I mentioned the outro music above. The final touch is snapping the end of the outro music to the end of the 10-second end screen. Because the outro music is 12 seconds long, and the outro screen is 10, the final 2-second outro-music/video recording overlaps by default. See how template planning makes life simple?
#3: Export and Publish Your Video and Audio Files
The final step is to export your media. Premiere lets you export the audio sequence as an MP3 file. I set the bit rate to 96 kbps and ensure it’s a mono file.
I also use the Premiere loudness normalization to make sure the final file is -19LUFs, which is the noise standard for podcast files. You’ll find that setting in the Effects menu, as shown below.
You can click the Save Preset icon (next to Preset: Custom in the image below) to save your settings as a preset for next time.
After selecting the export settings, click Queue (rather than Export) to queue it up in the Adobe Media Encoder. This is important because if you export right away, it’ll slow down your computer as you try to export all of the other sequences. Instead, I queue them all up in the encoder (the audio episode and the five videos) and then hit Start.
For the videos, I use the standard Vimeo 720p export settings with one addition: the -19LUFS loudness normalization. This setting ensures the videos are at the right export volume.
Now you’re ready to publish these media files to your podcast and video channels.
#4: Compose and Publish Your Blog Post
When you’re finished editing and exporting your audio and video files, use your bullet-point plan as a guide for writing your blog post. The writing process should be easier because you have an outline and the experience of talking through the episode.
You’ll also want to embed your audio and video inside the blog post. WordPress allows you to embed YouTube video really easily. And for the Audio, there’s a great tool called Powerpress that lets you integrate audio into your site to create a podcast. Here’s a guide to setting up Powerpress if you need it!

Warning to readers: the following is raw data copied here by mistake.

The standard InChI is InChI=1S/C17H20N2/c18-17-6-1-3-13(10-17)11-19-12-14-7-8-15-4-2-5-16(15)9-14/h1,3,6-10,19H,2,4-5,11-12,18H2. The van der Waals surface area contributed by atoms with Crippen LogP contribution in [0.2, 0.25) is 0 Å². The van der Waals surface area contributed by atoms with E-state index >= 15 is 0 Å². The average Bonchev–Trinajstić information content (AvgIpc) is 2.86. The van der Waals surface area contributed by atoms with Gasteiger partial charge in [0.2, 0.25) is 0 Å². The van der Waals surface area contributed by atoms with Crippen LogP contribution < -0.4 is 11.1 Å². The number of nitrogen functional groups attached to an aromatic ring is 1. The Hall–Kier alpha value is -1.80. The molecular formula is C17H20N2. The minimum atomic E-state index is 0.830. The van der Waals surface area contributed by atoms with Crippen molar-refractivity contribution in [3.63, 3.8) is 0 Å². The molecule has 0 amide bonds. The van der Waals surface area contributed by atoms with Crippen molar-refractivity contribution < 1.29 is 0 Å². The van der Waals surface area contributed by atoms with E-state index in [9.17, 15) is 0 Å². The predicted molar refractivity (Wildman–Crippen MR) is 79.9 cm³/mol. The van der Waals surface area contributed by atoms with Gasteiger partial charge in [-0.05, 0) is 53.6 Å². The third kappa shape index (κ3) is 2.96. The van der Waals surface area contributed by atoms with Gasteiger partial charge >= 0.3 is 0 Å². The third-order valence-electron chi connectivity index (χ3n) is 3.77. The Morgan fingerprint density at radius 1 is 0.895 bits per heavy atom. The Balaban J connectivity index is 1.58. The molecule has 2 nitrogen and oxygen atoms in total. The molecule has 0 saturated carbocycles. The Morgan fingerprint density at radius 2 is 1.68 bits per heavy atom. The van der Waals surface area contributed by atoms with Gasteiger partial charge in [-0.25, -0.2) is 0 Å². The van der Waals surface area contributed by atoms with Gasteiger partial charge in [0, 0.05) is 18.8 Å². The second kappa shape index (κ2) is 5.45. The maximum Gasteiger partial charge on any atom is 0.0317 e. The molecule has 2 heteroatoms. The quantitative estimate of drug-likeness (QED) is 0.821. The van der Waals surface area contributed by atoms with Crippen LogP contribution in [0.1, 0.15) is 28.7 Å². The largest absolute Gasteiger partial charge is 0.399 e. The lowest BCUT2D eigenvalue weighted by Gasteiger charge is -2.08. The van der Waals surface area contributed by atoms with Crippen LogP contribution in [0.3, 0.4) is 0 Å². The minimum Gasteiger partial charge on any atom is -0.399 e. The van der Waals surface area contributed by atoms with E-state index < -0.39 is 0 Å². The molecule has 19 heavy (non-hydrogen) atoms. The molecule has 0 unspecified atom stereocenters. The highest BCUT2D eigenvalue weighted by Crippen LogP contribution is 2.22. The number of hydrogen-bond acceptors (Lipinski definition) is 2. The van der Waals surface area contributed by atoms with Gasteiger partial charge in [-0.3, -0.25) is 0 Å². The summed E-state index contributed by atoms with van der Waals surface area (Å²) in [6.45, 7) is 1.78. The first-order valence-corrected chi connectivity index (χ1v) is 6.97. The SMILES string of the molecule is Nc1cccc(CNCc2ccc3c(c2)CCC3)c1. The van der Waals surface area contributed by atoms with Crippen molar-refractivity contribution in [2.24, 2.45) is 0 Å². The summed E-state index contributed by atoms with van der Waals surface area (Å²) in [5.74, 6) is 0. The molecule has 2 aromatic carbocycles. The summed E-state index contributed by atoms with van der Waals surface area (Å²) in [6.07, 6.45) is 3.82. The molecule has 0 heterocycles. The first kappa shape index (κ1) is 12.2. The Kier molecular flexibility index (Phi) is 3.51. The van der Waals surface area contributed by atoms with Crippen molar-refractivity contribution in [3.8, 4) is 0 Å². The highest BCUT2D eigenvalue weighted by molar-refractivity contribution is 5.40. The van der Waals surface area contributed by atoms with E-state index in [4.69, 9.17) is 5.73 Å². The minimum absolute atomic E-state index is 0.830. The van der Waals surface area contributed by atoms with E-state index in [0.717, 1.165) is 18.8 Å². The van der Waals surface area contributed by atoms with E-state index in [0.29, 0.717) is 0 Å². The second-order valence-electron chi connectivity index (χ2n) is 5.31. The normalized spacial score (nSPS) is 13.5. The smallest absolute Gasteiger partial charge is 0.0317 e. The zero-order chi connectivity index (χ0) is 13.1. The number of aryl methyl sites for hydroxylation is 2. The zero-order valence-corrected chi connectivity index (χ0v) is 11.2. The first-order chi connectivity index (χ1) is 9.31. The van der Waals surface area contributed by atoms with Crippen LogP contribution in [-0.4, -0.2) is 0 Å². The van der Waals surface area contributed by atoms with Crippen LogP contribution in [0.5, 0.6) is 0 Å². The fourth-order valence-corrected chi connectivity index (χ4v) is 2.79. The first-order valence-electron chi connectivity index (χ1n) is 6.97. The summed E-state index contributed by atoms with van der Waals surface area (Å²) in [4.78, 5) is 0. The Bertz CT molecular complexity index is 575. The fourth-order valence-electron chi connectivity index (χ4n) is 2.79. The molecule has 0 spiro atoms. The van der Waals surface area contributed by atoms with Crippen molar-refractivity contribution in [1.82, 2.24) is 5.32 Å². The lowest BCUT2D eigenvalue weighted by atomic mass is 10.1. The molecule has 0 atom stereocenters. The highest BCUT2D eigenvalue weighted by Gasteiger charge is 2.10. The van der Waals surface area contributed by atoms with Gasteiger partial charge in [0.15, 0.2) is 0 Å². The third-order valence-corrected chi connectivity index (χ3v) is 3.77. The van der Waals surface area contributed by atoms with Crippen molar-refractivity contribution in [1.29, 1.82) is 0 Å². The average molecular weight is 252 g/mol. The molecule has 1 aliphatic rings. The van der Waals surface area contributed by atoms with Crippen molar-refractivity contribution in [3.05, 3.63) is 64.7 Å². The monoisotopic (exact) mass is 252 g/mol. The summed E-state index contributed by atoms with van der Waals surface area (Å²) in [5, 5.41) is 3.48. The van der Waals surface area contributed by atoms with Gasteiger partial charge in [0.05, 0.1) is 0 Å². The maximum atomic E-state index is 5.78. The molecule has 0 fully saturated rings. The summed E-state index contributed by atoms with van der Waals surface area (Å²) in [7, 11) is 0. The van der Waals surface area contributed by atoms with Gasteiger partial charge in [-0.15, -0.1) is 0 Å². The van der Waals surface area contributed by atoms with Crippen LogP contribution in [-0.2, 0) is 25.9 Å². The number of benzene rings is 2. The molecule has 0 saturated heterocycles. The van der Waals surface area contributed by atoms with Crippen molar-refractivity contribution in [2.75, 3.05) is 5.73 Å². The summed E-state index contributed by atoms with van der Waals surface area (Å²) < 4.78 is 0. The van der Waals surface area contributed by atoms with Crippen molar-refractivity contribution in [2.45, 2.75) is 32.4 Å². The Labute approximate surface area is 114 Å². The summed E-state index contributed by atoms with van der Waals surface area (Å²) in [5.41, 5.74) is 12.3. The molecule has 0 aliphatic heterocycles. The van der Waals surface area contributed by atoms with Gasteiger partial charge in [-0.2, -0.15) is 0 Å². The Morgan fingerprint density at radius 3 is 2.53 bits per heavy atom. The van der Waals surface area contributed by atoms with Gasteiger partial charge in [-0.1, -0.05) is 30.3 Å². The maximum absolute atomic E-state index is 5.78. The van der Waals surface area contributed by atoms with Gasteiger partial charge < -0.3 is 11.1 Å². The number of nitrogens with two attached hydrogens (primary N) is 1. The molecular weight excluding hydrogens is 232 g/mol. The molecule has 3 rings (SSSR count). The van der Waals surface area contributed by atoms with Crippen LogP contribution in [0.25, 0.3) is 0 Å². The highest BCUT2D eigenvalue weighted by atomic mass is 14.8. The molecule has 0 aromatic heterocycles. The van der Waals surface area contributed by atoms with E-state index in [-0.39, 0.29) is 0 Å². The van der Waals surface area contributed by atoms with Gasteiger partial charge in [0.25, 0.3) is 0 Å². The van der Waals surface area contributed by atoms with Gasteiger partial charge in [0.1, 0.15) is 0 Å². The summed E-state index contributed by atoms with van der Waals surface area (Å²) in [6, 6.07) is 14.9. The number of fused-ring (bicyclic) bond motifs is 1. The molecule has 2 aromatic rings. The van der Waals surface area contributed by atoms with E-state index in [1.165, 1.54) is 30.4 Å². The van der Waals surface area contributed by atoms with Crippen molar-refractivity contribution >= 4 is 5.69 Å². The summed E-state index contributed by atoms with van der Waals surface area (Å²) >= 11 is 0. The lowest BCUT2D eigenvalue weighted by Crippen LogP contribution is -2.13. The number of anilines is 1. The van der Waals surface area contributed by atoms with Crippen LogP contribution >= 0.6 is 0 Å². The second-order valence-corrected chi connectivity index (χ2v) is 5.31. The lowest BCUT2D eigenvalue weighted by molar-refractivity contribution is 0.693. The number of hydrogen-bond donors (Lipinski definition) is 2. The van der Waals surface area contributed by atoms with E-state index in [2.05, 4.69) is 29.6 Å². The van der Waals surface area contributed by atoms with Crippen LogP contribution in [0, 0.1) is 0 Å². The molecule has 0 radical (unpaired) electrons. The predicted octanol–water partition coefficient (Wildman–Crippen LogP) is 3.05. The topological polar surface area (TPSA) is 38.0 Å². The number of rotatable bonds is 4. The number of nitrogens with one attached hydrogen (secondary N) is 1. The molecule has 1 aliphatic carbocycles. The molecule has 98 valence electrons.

The blog post is your reach, the video builds popularity (encourage readers to click play on the video, as they’re browsing the post), and the podcast nurtures trust (include a player on the post and encourage them to subscribe!).
If you want to take content stacking to the next level, consider producing multi-episode “seasons.” Line up 10 or 15 episodes, all seamlessly linked together. When you’re finished, you’ll have a full guide on your topic, broken up into multiple episodes.
To generate momentum, habit, and change, there’s so much more power in themed and linked seasons than endless episodes that are random in level and topic. And an even bigger bonus? Seasons are perfect for larger repurposing. For example, you might:
- Turn a blog series into an ebook and use it as a lead magnet or sell it on Amazon.
- Turn a podcast series into an audio book and make it available as a free download or an Audible product.
- Package a video series into a course for Udemy.
So when you have your next content idea, break it down. Plan out a series of episodes rather than one alone, and you’ll see a whole heap of benefits.
This article first appeared in www.socialmediaexaminer.com